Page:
Audio length: 6:26 minutes
That line between gullability and prudence can sometimes get blurred.
I used to be a little sharper than I am now – less trusting, more guarded, not as likely to have the wool pulled over my eyes. In the city, our doorbell rang daily. Fingers belonging to any number of salesman, proselytizers, or budding politicians pressed against it hoping that, as the lady of the house, I’d be open, sympathetic, lulled in to the pitch they had spit polished until it shone, until it glistened like a sucker, slick and sweet. But a blank face dropped the bomb before my lips could speak a word. Oh, please, I had heard it all before.
“I already have a Church, thank you.”
” I’d rather not put that sign in our yard.”
“I don’t need the queen size sheets or tube socks you are selling from out of that shopping cart.”
My credit card number? Signature? Date of birth? I don’t think so. I’m sorry but it’s way too risky nowadays. The rules have been broken, lies were told and I’m not interested in being taken for a fool by you or anyone.”
I have softened here, where eye contact is expected, along with a wave, as you pass a fellow driver, bike rider, or pedestrian. I assume the best because I want it to be true – that there are places immune to deception where the citizens are kind and honest, where when a doorbell rings I can answer it with a smile. Which is exactly what I did for the good ole’ boy from Nappanee, wearing a huge toothy grin and carrying a clipboard. “Hello, mam, my name is Brent how are you doing this afternoon?” And then I swear he tipped his hat like Dick Van Dyke in Mary Poppins, all wonderful, courteous and charming. “He had a badge and everything,” I would later tell my husband, unamused by this latest lapse in judgment. All Brent had needed was to do a real quick check of our last gas bill to make sure it included the clause about keeping our prices fixed throughout the winter. He would have hated for my family to have fallen victim to skyrocketing payments that would inevitably be required when the weather turned cold. So I signed, verified, made chit chat with my new best buddy who, wouldn’t you know it, just adored kids because he was the youngest of eleven. What a sweetheart, what an angel, what a super polite young man - that twenty-something, golden haired sneakster!
“Look at this,” Troy said, pointing to the website listing U.S. Energy Savings Corp. as a scam. “E tu, Brute!” I silently accused them. Even here I must be prudent and alert? Must I filter what flows through me from even sources so (seemingly) benign as the small talk with a utilities (ahem) provider, the catalogues in my mailbox, or the voyeuristic updates on lives led less than prayerfully being plastered on the computer screen in my own cozy office, where children are playing, laundry is folded, and tempers are soothed in the rocking chair. I don’t mean to complain, but all that vigilance can become awfully draining. I mean, shoot, it’s tiring to always have to ask myself if that decision will improve our financial situation or ultimately worsen it, if assuaging my curiosity will edify my spirit or degrade it, if that purchase will bring me satisfaction or an insatiable desire for more stuff. Sometimes, the invitation to surrender from those for whom this earthly existence is the end all be all can be very tempting. Sometimes I don’t want to think it through. Do I have to be spiritually “on” all the time?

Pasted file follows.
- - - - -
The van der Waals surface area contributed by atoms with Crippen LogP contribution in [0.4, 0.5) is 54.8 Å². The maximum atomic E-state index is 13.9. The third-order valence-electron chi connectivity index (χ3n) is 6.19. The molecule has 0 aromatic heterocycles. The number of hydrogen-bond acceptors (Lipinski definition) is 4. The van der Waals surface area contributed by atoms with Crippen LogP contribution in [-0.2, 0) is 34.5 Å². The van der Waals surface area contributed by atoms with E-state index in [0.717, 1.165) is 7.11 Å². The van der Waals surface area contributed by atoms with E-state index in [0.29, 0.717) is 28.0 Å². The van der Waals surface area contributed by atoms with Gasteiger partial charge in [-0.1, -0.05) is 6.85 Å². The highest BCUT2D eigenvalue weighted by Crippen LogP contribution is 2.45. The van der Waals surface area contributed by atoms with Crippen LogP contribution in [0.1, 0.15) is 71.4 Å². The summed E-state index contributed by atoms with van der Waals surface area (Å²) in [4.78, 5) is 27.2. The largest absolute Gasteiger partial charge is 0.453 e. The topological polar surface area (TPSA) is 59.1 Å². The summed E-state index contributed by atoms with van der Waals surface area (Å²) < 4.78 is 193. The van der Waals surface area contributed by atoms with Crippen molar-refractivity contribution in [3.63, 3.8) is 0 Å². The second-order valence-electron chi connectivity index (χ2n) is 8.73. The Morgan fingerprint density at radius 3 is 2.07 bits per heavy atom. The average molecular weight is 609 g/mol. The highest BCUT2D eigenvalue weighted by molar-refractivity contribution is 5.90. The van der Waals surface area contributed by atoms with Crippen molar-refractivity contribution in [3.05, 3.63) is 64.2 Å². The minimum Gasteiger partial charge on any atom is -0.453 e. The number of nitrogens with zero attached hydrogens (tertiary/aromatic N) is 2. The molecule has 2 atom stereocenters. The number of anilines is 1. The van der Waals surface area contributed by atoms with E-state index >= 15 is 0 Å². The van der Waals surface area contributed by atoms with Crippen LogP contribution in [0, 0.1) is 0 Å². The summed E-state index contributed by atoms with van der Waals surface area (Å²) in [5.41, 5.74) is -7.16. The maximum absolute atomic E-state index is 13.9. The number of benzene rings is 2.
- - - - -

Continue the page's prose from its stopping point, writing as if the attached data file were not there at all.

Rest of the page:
My priest is some sort of mind reader. I know this because every homily he delivers is aimed straight for the hidden recesses of my brain, where I ponder on, justify, and dilute the negativity of, my actions. So when he hit me with, “At every moment you are either building up God’s Kingdom or actively obstructing it, there is no sitting on the sidelines,” I nearly gasped with embarrassment. Was the admission, “Presently pursuing an alternative to the narrow path,” written on my forehead? Or is it God, Himself, concerned about my salvation, who offers life saving reminders capable of raising my soul above the scams, the disappointment, the empty guarantees littered generously along the wide and easy? Could that subsequent regret from having wasted time, wasted money, be a Christ sent tap on the shoulder, a post it note saying “oil lamp refill,” a subtle aide-memoire urging that I wait, wait, wait for my Bridegroom.
So Troy beat the system by canceling, by doing the research and pulling us out of the program before the time limit to do so expired - I’m back to asking questions and looking skeptical. It’s a shame but its reality; blinded eyes will not alter the fact that all that glitters isn’t gold or, in this case, all that feels warm isn’t low cost petroleum. “Behold, I send you out as sheep in the midst of wolves; so be shrewd as serpents and innocent as doves,” said Jesus to His disciples in Matthew chapter 10. I guess some things never change; it seems the wolves continue breeding, providing each new generation with opportunities for being swindled, for seeking wisdom, for choosing a course and sticking with it come what may.
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